Like an iceberg, 1997: “Qaggiq”
The long polar night was not yet over in Igloolik when I decided to visit this eastern Arctic community, 870 kilometres northwest of Iqaluit, in early January 1997. I’d heard about its ceremony to welcome back the sun, and for years I’d wanted to visit Igloolik, because it was supposedly the most “traditional” place in the region.
In Igloolik, residents spoke the purest dialect of Inuktitut, so my Inuktitut teachers told me. It was a community that still kept Inuit traditional culture alive, I heard.
And I’d been watching a television series called Nunavut: Our Land, by Igloolik filmmaker Zacharias Kunuk, which made me want to see that landscape and its people for myself.
When I was in Igloolik, I stayed with the local Anglican minister’s family at their informal bed-and-breakfast — the only place I could afford. I’d come on a shoestring budget, patching together contracts from CBC radio and Canadian Press, and cashed in some frequent flyer points to get there.
Rev. Dana Dean baked bread daily. His puffy warm loaves were something to look forward to. But my basement room depressed me. If I was lucky enough to be there in the middle of the day, I could see a bit of reddish twilight through its two windows for a few minutes.
The rest of the time my view on the world was dark, with a veil of ice and snow. In fact, it seemed that I could always feel the minus 40 C cold through the walls: It chilled me even as I lay on the bed rolled up in my down sleeping bag.
I arrived on a Friday, spending the weekend mainly trying to get my bearings in this dark and cold place.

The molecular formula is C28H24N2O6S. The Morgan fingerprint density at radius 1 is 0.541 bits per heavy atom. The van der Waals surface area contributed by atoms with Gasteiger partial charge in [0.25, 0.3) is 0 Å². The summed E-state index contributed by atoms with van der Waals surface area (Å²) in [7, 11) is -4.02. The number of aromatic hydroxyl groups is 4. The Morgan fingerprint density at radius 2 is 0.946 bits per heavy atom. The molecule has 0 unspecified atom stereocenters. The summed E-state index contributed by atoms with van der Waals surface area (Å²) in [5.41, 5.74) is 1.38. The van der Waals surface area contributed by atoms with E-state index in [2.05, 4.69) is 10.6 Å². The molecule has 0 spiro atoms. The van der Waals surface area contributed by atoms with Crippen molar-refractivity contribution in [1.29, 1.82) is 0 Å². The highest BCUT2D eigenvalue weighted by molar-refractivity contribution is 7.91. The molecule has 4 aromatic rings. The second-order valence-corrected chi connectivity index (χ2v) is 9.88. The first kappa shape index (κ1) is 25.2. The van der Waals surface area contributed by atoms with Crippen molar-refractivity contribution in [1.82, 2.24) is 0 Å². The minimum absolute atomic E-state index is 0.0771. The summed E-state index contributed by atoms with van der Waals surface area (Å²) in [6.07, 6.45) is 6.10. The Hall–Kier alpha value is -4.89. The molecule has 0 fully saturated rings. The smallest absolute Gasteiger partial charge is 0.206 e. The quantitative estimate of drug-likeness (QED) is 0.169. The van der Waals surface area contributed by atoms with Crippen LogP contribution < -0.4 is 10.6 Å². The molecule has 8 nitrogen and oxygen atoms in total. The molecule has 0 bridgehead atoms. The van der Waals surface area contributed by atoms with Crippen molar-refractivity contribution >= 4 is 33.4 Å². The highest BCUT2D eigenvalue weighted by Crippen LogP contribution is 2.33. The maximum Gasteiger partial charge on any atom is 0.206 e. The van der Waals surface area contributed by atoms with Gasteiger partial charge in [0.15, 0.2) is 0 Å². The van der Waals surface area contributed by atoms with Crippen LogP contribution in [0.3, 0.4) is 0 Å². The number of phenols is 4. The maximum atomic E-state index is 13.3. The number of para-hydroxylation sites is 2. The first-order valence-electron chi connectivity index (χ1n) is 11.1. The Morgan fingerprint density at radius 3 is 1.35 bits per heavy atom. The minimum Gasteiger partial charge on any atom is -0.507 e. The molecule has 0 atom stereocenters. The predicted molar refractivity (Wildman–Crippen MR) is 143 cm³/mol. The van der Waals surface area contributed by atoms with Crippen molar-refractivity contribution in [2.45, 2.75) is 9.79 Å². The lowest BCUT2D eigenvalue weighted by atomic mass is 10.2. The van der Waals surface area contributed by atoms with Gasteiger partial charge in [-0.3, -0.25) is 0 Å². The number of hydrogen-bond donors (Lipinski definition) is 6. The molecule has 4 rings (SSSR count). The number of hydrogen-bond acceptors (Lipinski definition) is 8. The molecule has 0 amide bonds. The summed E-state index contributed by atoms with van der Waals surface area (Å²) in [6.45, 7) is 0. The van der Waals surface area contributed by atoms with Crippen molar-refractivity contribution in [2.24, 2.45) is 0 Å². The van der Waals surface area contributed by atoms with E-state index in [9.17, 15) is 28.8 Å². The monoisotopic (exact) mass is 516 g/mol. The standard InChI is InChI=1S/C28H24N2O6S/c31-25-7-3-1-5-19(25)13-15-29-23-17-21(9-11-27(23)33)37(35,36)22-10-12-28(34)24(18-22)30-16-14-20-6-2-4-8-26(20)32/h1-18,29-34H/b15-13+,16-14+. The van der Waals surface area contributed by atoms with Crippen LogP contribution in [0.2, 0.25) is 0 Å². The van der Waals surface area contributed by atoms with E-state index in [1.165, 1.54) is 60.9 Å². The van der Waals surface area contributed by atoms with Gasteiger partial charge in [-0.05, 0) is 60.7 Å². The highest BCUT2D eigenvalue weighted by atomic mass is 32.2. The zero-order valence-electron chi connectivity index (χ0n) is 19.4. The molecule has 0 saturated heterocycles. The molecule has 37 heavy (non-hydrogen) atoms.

I’d read about Igloolik’s unusual stone church, but when I found it, clearly no one was using the church any more for worship: The low, curved stone walls were covered in a layer of ice and huge drifts were banked up against the sides. Inuit built the church at the behest of one of the Catholic missionaries. Later, they wanted to tear it down: It was too hard to heat and kids climbed up the drifts to jump on the roof. Someone could get hurt, I heard.
Few people were out on the slippery, ice-packed streets of Igloolik when I ventured around town. Wind was blowing off the sea ice and it swept freezing crystals of snow along in its path. Over in the east, a bloodshot light stained the blowing snow pink.
On the Monday following my arrival, when the sun finally peeked over the horizon, its return was supposed to be a reason for celebration. A qaggiq, inspired by the gatherings Inuit used to hold out on the sea ice in a huge snow house, had been scheduled for that evening. It would be held in the school gym, though, not in an igloo.
But plans for that evening’s Qaggiq were quickly shelved when the community ended up mourning the sudden death of a young man who died from a drug overdose.
Qaggiq organizer Louis Tapardjuk told me that going on with the celebration later in the week would be important for everyone in the community.
“The Qaggiq does give them some alternatives. It gives new ways of looking at things,” he said. “It’s preventative —and is also going to help the parents in their bereavement, as a distraction for longing for their loved one.”
Qaggiq celebrations, he said, were based on information from the oral histories of Igloolik’s elders. Iglulingmiut had stopped qaggiqs because of their shamanistic elements: drum-dancing, songs and story-telling. When local researchers began to interview elders in the late 1980s, these forgotten traditions were rediscovered.
“From the interviews we’ve conducted, we’ve seen how important the role of the sun was,” Tapardjuk said. “I decided that we might as well do something about it because it’s a heritage, it’s a culture that was more or less wiped out with the introduction of Christianity and missionaries coming in.”
Before hearing the elders’ stories, he had no knowledge of January’s qaggiq ceremonies.